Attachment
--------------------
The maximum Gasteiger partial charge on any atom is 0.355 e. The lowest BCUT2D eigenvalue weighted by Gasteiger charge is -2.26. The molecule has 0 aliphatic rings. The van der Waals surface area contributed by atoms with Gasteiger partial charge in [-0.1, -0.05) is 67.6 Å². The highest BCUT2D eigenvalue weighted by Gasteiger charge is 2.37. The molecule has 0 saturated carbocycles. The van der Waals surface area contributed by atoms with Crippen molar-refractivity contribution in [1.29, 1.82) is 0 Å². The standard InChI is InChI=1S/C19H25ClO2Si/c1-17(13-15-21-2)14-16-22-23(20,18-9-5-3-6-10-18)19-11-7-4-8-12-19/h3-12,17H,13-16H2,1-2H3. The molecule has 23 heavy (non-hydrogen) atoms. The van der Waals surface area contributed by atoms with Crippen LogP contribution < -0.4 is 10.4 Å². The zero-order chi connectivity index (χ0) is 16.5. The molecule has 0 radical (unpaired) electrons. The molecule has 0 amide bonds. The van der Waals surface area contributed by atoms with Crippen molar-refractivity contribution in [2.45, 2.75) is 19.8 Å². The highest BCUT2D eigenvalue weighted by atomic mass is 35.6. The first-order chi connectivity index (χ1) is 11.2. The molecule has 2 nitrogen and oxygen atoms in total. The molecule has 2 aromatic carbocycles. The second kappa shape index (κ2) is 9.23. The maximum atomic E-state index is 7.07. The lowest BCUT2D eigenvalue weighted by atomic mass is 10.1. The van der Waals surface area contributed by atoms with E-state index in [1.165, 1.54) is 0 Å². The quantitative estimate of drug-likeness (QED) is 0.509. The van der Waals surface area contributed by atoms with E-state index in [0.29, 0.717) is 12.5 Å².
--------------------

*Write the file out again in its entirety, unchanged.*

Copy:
The maximum Gasteiger partial charge on any atom is 0.355 e. The lowest BCUT2D eigenvalue weighted by Gasteiger charge is -2.26. The molecule has 0 aliphatic rings. The van der Waals surface area contributed by atoms with Gasteiger partial charge in [-0.1, -0.05) is 67.6 Å². The highest BCUT2D eigenvalue weighted by Gasteiger charge is 2.37. The molecule has 0 saturated carbocycles. The van der Waals surface area contributed by atoms with Crippen molar-refractivity contribution in [1.29, 1.82) is 0 Å². The standard InChI is InChI=1S/C19H25ClO2Si/c1-17(13-15-21-2)14-16-22-23(20,18-9-5-3-6-10-18)19-11-7-4-8-12-19/h3-12,17H,13-16H2,1-2H3. The molecule has 23 heavy (non-hydrogen) atoms. The van der Waals surface area contributed by atoms with Crippen LogP contribution < -0.4 is 10.4 Å². The zero-order chi connectivity index (χ0) is 16.5. The molecule has 0 radical (unpaired) electrons. The molecule has 0 amide bonds. The van der Waals surface area contributed by atoms with Crippen molar-refractivity contribution in [2.45, 2.75) is 19.8 Å². The highest BCUT2D eigenvalue weighted by atomic mass is 35.6. The first-order chi connectivity index (χ1) is 11.2. The molecule has 2 nitrogen and oxygen atoms in total. The molecule has 2 aromatic carbocycles. The second kappa shape index (κ2) is 9.23. The maximum atomic E-state index is 7.07. The lowest BCUT2D eigenvalue weighted by atomic mass is 10.1. The van der Waals surface area contributed by atoms with E-state index in [1.165, 1.54) is 0 Å². The quantitative estimate of drug-likeness (QED) is 0.509. The van der Waals surface area contributed by atoms with E-state index in [0.29, 0.717) is 12.5 Å².